Cobb trying to regain magic

There aren't many players from Temple running around the NFL. The program, in fact, gets so little respect that it's been booted out of the Big East. That's the same Big East that was forced to raid Conference USA to have enough schools to continue as a football conference after three of its teams bolted for the ACC.

But Temple has not been totally devoid of talent in recent seasons. In fact, the Steelers have two former Temple stars on their roster right now in linebacker Rian Wallace, a fifth-round draft pick, and wide receiver Zamir Cobb, who spent last season in the team's injured reserve.

And if Wallace and Cobb have anything to say about it, the Steelers will have a pair of former Owls on their 53-man roster when they break camp at the end of August.

As a fifth-round draft pick on a team in desperate need of linebackers, Wallace would have to be downright awful not to earn a spot on the Steelers' roster. Cobb, meanwhile, all but had the team made last year in training camp before suffering a broken ankle that forced the Steelers to place him on injured reserve Aug. 24.

"I thought Zamir had a great chance of making our team last year," said Steelers' receivers coach Bruce Arians, himself a former Temple head coach - though long before Cobb or Wallace ever played there. "He has a different style. He can play inside or outside and was having an outstanding preseason before breaking his ankle."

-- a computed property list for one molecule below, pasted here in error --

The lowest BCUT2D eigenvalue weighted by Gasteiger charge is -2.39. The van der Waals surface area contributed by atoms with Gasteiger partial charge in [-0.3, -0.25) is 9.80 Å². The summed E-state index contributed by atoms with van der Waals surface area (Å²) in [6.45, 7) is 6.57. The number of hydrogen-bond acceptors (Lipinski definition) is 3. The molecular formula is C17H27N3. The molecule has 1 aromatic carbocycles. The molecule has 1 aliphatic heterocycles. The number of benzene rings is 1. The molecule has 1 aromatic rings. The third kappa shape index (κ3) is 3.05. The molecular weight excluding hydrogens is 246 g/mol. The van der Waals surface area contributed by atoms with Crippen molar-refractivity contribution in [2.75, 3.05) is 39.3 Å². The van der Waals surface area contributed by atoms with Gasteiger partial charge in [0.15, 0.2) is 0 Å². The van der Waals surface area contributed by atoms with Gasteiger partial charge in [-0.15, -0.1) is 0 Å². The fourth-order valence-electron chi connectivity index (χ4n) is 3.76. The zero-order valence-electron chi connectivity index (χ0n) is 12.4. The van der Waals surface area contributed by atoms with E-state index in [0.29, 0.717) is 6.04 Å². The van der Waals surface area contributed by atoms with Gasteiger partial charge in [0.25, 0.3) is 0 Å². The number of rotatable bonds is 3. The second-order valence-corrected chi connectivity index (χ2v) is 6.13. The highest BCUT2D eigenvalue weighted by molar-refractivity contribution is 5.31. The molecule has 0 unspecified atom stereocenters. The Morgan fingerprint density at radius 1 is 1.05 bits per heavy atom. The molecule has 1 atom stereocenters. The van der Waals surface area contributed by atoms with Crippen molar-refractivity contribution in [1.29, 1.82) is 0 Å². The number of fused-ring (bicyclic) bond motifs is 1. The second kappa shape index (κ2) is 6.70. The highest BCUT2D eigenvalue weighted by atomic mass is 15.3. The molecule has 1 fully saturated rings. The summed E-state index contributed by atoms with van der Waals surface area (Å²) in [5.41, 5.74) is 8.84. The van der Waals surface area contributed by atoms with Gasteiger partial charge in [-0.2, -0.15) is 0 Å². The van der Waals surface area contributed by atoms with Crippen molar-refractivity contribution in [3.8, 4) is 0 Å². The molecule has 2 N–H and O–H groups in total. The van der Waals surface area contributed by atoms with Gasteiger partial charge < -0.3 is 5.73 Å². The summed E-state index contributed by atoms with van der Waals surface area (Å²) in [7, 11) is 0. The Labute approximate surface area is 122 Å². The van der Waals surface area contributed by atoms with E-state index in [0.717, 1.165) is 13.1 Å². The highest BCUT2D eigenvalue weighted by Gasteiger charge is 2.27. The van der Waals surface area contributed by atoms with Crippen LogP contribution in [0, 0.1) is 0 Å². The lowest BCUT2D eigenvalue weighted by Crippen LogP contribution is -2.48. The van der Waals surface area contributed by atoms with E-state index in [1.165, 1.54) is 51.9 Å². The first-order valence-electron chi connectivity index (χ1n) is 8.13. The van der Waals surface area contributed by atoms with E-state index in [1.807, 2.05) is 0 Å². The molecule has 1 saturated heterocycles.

Cobb was pleased his position coach had those nice things to say about him. But he knows as an undrafted rookie, he's always going to have to earn a roster spot.

"What happened last year was last year," Cobb said at the Steelers' mini-camp last week, his first on-field action with the team since being placed on IR. "I can't take anything for granted. I've got to keep working and earn a place on this team.

"I just can't even explain how good it feels to be out here running around again."

Though he was around the team all last season, Cobb was not permitted to practice with Steelers because of NFL rules regarding players on IR. That meant a season of sitting around, rehabbing his ankle and watching the success the Steelers had, wishing he could be a part of it.

"It was tough, I'm not going to lie, but I learned a lot too," Cobb said. "There are a lot of leaders in this locker room and I just tried to fit in and learn as much as I could."

It was a far cry different from Temple, where Cobb was the Big Man on Campus, earning first-team All-Big East honors opposite Larry Fitzgerald.

Fitzgerald was a first-round draft pick, while Cobb went unnoticed until stepping onto the field for the Steelers at mini-camp last year. As the off-season workouts wrapped up and training camp began, Cobb was the silky-smooth player who always seemed to be open, never dropping a catchable pass.

"I was having a good camp, but that was last year," said Cobb. "That's history. I can't let up this year. Every time I step onto the field, I want to make something good happen."

The Steelers have added a pair of receivers this season in free agent signee Cedrick Wilson and fourth-round draft pick Fred Gibson, helping to make up for the free agent loss of Plaxico Burress. Hines Ward and Antwaan Randle El also have spots sewn up on the team, leaving Lee Mays, special teams' gunner Sean Morey and Cobb among the others battling for one or possibly two spots.

"I can't worry about how I fit into the team's plans or who they brought in," said Cobb. "I just have to make sure that I make it as difficult as I can for the coaches not to include me in their plans."

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